In the middle of the storm, it might be challenging to identify your blessings. Those people and things that you should be grateful for may have slipped your mind.
Some of us have sustained hardship for years, and it seems the hits keep coming. In the hard times, we tend to look inward. We worry about ourselves and wonder how we will weather the storm. Life seems unfair.
While riding my Roller Coaster From Hell, I began to discount my blessings. Little by little, year after year, people and things that I once treasured seemed far away. Before long, I was living in Victimland. I used to say out loud (cringe) that I had been handed a life sentence.
In that state of mind is where the Beast does his best work. When you don’t see much light, he brings more darkness. The Beast wants you to believe God has abandoned you and that you have little for which to be grateful.
If you are finding it hard to see the blessings during the flood you are wading through, use these strategies to shift your mindset from cursed to blessed.
1. Stop. Look. Listen. Anytime you are feeling less than blessed, stop, look, and listen for blessings. Our garbage gets picked up on Tuesdays. Three separate trucks pick up different types of refuse. We live on a corner, so throughout the day, we cannot escape the noise on ours and several nearby streets. On that day of the week, I avoid doing any video messages or podcasting since it seems the noise goes on all day. Truthfully, sometimes I feel a bit annoyed. When COVID-19 hit, and the world stood still, I began to feel differently about garbage day. The once-irritating sounds are now a reminder of what is still right with the world. No matter where you are in any given moment, you can find something that should make you feel grateful, perhaps even something that was once an irritation or an inconvenience.
2. Shift Your Focus. As I did with something simple like trash pickup, you can shift your focus away from negativity, fear, and uncertainty, to things that help keep hope alive. Since you get to decide what you think about, begin to meditate on the good.
3. Stop Comparing. Comparison can be a tough habit to break, and one I have struggled with for years. (My Beast knows it and is not about to let me forget it). It would seem fair if what we give in life was more proportional to what we get, but life doesn’t always work in that way. There is a real danger in focusing on what we perceived to be other people’s heaping helping of blessings in comparison to our meager portion. It is a surefire way to discount what you have and to forget the things you should value. Stay in your lane and away from comparing perceived blessings.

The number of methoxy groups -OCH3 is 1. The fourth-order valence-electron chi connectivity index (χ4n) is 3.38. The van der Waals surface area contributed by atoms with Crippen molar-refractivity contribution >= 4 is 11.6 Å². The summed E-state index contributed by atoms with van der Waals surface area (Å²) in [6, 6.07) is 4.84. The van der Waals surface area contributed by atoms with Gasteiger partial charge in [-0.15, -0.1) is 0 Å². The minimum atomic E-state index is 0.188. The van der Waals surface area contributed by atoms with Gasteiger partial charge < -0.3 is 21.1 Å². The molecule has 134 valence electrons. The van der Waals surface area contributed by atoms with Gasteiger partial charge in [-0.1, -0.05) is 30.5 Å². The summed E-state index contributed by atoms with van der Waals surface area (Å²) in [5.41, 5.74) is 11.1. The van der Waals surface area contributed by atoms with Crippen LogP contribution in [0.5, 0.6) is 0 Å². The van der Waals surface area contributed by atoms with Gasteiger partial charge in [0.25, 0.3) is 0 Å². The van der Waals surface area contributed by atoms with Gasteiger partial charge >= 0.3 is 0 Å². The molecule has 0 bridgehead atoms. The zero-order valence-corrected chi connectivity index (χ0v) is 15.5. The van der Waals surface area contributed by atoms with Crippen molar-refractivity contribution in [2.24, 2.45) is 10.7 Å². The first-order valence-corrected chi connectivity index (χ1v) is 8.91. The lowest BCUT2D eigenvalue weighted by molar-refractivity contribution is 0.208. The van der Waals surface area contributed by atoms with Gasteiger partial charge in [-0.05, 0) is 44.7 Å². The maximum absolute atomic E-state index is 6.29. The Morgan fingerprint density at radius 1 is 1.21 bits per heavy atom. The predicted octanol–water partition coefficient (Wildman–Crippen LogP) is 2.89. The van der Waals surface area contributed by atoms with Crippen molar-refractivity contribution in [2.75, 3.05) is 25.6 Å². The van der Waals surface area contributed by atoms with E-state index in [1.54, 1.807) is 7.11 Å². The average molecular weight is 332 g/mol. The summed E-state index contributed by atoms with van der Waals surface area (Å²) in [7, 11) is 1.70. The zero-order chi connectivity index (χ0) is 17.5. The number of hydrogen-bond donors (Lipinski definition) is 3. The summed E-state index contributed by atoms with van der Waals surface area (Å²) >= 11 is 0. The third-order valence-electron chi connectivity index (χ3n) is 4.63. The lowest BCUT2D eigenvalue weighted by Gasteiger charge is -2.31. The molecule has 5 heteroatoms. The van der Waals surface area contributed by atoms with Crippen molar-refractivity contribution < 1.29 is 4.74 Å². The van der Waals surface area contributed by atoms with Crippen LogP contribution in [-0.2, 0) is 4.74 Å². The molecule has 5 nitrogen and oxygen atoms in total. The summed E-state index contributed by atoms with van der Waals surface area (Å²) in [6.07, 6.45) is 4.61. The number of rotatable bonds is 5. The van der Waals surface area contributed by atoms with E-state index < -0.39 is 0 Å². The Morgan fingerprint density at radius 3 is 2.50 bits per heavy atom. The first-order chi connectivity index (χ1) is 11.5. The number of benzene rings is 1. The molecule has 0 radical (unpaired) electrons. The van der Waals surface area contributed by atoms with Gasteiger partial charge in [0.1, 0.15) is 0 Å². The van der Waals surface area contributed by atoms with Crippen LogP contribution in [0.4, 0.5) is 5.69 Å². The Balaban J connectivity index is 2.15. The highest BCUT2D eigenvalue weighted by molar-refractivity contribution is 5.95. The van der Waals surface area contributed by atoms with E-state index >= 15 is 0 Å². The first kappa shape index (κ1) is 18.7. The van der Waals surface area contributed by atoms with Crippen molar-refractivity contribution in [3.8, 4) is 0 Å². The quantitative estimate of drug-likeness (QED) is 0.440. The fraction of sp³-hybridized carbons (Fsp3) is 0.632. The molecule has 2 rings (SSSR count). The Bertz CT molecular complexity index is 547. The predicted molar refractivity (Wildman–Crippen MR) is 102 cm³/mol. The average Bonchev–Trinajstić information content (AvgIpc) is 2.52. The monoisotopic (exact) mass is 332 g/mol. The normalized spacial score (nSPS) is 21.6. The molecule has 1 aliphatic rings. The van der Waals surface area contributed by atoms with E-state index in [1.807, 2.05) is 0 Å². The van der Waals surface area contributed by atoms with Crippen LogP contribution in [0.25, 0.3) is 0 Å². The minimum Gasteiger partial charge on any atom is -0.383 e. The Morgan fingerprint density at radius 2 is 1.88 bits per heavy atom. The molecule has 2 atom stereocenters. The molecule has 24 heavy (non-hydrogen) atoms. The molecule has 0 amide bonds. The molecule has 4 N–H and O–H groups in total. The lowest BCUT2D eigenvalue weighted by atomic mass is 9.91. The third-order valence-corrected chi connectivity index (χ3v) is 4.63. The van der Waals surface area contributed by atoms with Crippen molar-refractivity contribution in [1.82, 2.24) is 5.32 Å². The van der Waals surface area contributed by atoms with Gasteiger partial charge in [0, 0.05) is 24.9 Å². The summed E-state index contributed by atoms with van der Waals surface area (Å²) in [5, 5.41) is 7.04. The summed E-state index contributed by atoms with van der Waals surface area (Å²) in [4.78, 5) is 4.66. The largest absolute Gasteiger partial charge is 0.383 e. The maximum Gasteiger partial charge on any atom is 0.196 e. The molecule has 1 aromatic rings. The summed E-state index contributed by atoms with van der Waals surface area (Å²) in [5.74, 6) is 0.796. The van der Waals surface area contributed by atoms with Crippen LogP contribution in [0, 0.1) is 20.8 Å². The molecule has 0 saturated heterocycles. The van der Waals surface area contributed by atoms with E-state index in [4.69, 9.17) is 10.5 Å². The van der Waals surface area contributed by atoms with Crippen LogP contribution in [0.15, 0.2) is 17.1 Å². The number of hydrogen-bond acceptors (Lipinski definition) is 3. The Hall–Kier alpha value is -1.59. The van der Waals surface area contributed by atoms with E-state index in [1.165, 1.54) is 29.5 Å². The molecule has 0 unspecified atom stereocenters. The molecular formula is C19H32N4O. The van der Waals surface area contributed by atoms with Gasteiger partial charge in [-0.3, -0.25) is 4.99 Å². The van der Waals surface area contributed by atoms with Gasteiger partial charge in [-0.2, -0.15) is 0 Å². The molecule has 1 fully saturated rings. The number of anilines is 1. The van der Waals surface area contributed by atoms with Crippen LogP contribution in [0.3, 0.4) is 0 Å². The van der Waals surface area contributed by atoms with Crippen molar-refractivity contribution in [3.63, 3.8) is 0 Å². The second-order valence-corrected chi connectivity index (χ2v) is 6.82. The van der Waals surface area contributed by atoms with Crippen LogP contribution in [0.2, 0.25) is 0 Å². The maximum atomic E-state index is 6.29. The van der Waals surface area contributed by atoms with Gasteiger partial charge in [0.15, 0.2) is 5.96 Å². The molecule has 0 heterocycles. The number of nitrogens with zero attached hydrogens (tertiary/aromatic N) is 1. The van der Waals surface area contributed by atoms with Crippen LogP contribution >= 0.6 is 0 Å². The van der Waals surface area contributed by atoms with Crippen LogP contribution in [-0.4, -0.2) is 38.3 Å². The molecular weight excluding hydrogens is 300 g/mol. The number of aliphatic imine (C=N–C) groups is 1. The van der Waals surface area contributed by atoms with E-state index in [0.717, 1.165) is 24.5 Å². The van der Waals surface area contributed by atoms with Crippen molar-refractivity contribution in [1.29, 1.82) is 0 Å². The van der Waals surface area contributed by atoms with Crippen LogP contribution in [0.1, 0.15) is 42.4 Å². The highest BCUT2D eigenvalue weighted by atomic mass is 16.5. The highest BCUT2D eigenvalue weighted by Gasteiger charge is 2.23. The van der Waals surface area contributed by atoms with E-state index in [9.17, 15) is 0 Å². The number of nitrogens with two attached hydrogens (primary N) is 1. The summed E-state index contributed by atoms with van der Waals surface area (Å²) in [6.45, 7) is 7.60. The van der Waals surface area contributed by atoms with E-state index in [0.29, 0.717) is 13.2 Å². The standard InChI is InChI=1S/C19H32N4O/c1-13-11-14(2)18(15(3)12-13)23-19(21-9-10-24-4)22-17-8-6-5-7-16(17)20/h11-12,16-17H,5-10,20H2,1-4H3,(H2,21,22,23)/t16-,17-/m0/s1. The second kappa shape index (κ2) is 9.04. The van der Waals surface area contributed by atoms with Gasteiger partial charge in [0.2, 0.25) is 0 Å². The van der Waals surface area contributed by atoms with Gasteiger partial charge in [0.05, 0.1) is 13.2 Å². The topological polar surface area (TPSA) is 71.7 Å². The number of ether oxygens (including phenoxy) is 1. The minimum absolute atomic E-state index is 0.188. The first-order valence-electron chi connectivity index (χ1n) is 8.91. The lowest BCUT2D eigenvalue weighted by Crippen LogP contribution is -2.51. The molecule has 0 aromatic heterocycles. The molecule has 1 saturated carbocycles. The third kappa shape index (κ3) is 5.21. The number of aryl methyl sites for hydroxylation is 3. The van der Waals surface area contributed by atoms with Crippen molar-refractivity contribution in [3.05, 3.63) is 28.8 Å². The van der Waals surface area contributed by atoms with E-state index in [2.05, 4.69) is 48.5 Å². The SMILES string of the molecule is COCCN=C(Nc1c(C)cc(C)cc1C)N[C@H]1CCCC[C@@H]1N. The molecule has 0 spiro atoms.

4. Create a Place to Store Gratitude. Years ago, I bought a large wooden box with a silver plate on the lid, engraved with “The God Box.” For a couple of decades, I placed various items in the box, but it had no real purpose other than as an accessory. More than three years ago, I decided to start a gratitude jar. I went to a New Year’s Eve party a few days later, where our host gave each of us a drinking glass with our names printed in gold lettering, along with the instruction to use it for 30 days of gratitude. It was a sure sign that I needed this practice. The glass quickly filled, and four containers later, The God Box finally found its purpose. It contains hundreds of slips of paper, dated, with a short note of gratitude. If you are not in the habit of written gratitude, I highly encourage you to do this right away. Whatever you choose to hold your slips of paper doesn’t have to be fancy (remember, my first one was a drinking glass). This practice over the long haul will be life-changing.
5. Use the Power of the Spoken Word. There is something remarkable about speaking gratitude out loud. Our brains tend to believe what we fill them up with (especially if it comes from the sweet sound of our own voices), so fill yours with gratitude. Each time you place a piece of paper into your gratitude container, reinforce your good fortune by speaking it out loud.
6. Be a Gratitude Machine. Don’t reserve your deliberate acts of gratitude for moments when you remember to use your container. Throughout every day, make a conscious effort to acknowledge people and things that deserve your focus.
7. Spread It Around. Find every opportunity you can to tell others what you are grateful for, and if it is them, don’t keep it to yourself. In the current period of panic and worry, you can be the person who lifts somebody’s spirit, reminds them of their blessings, or an escape from a pity party.
Have the courage to look for the good. Refuse to live as a victim, no matter your circumstances. Be a light-bearer. Live gratitude-minded.
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